Pricing Strategies - How would you price your product ?

Published on Saturday, November 15, 2014
Today’s topic in Marketing Awareness is – Pricing Strategies, which happens to be my personal favourite!

Pricing strategies deal with – how a product should be priced. There are many types of pricing strategies, nowadays there are hybrid strategies – even you can come up with one if you like!

But we are going to read about 5 basic types, why they are called so and on which product they will be applicable.

Check the updated syllabus for IBPS SO Marketing

1. Penetration Pricing

Penetration Pricing: is aimed towards penetrating the market, and to ensure a strong foothold for years to come.

Whenever a new product is introduced and the company’s aim is to increase its consumer base - a low price for the new product or service is offered during its initial stages/ introduction period, in order to attract as many as customers and away from competitors.
The reasoning behind this marketing/ pricing strategy is that the customers will buy and become aware of the new product due to its lower price in the marketplace.
Penetration pricing is thus lower pricing of new products to gain a large consumer base – it can often increase both market share and sales volume.

2. Skimming Pricing

Skimming Pricing aims are recovering the cost of production – it is a high-pricing strategy.

Also known as ‘creaming price strategy’ – goods which have a very high cost of production, such as state-of-the-art medical equipment, some new drug with limited licence, new model of Ferrari etc., are introduced into the market at very high prices.

This high price is over and above the cost of production, so it takes fewer sales to achieve break-even point.

These products have a limited market – the ‘cream layer’ of the market – i.e., ‘skimming’ the market – people/customers who are able to afford these products and are willing to pay the higher price for the products.

3. Predatory Pricing

Predatory Pricing: aims at the elimination of competition by setting prices lower than the competition.
It is like encroaching and eating up the other company’s consumer base like a predator!

And it can lead to price wars – like the one we recently witnessed in India with regards to airline fares and call rates! Price war is when companies continuously lower prices of their products to undercut the competition.

In the short term, a price war can be beneficial for consumers because of the lower prices, which is great! But in the long term, it can come back to bite us – as the company that wins a price war, effectively has put its competitors out of business – which means it now has monopoly and can set whatever price it wants!

4. Premium Pricing

Premium Pricing: aims at keeping the price of a product or service artificially high in order to create/ encourage favorable perceptions among buyers towards the product, based solely on the price.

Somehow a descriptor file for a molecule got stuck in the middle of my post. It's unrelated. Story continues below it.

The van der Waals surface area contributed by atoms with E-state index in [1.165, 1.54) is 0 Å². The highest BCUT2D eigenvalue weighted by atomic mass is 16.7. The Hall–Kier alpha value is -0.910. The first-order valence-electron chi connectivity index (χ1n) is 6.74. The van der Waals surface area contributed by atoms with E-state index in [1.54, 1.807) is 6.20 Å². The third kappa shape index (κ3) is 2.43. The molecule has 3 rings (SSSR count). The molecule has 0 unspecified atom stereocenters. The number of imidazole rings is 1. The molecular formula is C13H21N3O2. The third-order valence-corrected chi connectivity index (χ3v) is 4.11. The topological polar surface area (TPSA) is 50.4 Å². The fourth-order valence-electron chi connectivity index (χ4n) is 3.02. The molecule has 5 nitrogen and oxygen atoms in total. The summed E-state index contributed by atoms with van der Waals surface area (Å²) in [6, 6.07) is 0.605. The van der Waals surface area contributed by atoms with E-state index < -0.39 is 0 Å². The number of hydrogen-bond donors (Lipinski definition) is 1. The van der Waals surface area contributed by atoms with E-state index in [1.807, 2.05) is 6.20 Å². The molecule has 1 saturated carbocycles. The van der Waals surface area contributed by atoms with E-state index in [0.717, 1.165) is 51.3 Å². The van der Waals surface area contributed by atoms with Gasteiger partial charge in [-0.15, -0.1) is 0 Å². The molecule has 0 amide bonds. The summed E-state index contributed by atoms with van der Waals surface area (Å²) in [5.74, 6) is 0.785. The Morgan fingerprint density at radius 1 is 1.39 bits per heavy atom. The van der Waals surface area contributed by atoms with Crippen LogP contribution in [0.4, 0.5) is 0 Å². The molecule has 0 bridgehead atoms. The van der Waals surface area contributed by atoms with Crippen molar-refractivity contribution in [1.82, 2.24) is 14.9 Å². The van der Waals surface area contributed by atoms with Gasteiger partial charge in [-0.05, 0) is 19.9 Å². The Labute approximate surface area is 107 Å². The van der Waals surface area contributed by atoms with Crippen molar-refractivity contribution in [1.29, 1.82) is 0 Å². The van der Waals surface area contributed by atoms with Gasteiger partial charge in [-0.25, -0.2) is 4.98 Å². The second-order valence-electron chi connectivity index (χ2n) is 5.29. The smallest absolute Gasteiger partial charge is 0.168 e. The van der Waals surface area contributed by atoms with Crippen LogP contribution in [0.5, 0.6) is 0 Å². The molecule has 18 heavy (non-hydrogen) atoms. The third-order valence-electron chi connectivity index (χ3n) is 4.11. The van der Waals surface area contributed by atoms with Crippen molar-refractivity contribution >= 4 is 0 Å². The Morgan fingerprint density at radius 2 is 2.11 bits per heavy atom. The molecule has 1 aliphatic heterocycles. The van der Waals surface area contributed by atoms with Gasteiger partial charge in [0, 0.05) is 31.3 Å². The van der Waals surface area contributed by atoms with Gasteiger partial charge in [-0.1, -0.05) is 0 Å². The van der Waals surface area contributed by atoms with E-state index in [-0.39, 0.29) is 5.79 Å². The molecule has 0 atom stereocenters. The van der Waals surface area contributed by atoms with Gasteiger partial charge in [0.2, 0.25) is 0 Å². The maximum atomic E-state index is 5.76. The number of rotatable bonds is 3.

We the buyers have a tendency to think that any highly-priced product is worth the price in quality; high price = great quality.

I always have this mental block that Apple Laptops are better than any other because they are so costly! People who’ve used Mac and Windows OS say – it’s easier and better to use a Windows-based laptop as they are much more user-friendly!

Thus if a firm introduces a product priced high, people will automatically think it is far superior in quality than the others – and go for it – that is who can afford it!

5. Premium decoy pricing

Premium decoy pricing: when iPhone 6 was launched in India (and elsewhere) last month, it was introduced at Rs.54,000 – Rs.62,000/- Diwali and iPhone 6!

But what actually happened is – people went out in hordes to buy iPhone 5, because its price was lower in comparison (it also fell by some grands too!) – but I am not saying they used this pricing method!

Premium pricing decoy is also used to - organization artificially sets one product price high, in order to boost sales of a lower-priced product.

6. Competitive Pricing


Competitive Pricing: is keeping up with the competition. All the soap bars/ chocolates/ chips/ cold drinks/ tooth pastes etc. of the various brands and companies all come within a difference of 2-3 rupees.

Here a new market entrant prices his product based on what the competition has priced their products at. If you can’t beat ‘em, follow ‘em!



That is all for today…

Hope you found this interesting and informative!

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About me

ramandeep singh

My name is Ramandeep Singh. I authored the Quantitative Aptitude Made Easy book. I have been providing online courses and free study material for RBI Grade B, NABARD Grade A, SEBI Grade A and Specialist Officer exams since 2013.

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